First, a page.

I love low-light photography!!! There is endless potential for creative solutions at night.
To begin, everyone here is right so far. Fast lens, tripod, off-camera flash, long exposures etc. Let's talk about how to get YOUR picture though. You want your subject lit and well defined with the cityscape as a well-exposed, complimentary light source.
Equipment: Camera, lens, off-camera flash, tripod, magenta filter, green gel.
The predominant color coming from the city is green: fluorescent, sodium vapors, etc. Slap your magenta filter (or custom WB or fluorescent WB) on to clean up your background. Gel your flash green so that it's output is the same as the city. Now get your exposures down. If you're using a nice CLS like Nikon's, than this is pretty easy. If not, get out the old ruler and start working your distance formulas. I like to underexpose background be 2/3 and subject by 1/3 to maintain moodiness of scene and separation of subject to background. Get your EX set and let'er rip!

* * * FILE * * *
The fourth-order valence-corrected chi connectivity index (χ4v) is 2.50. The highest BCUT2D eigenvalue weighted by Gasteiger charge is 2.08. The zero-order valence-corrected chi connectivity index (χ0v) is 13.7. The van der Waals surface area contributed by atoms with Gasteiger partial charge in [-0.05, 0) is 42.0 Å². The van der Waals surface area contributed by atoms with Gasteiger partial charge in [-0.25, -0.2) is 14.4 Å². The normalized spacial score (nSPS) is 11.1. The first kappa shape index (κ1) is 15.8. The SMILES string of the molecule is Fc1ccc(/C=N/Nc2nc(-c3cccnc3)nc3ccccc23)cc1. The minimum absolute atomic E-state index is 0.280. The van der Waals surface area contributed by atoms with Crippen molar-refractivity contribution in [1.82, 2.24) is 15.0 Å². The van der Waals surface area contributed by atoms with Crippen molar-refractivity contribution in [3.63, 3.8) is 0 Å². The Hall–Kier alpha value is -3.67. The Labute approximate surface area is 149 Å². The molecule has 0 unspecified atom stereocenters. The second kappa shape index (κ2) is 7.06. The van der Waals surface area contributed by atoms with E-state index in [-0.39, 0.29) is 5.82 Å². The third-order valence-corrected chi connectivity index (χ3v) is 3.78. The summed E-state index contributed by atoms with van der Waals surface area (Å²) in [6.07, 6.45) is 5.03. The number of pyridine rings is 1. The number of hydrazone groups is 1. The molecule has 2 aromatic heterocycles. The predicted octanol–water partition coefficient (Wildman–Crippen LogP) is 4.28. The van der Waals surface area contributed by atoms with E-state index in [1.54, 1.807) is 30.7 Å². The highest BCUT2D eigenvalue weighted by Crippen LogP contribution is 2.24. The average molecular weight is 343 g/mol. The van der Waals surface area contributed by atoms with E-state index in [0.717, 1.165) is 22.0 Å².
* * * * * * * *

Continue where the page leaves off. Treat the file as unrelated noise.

Of note: Subject blur will be minimized by the strobe. Depending on how long your shutter runs you may get some movement anyway. This can be a good thing. Work your equivalents until you achieve your desired effect. Also, the addition of magenta really sets the sunsets (if you have any) off! They look great! Second, though fast lenses give you more light and thus speed up your exposure times, they also crush your DOF. This is awesome, unless you want your cityscape recognizable. I LOVE my f/1.4, but I would never go that bold on the image you're trying for. Just a thought.
One more thing, experiment. Low-light is ridiculously good fun. I'm working on a series right now of images taken no faster than 30 sec, all hand held. Great fun this...
This image has not been altered in PS. Only basic toning. The table is burned in over 25 secs or so, then the face of the DJ is "popped" by the flash at the end of the exposure. Same principle as described above, just taken a step further.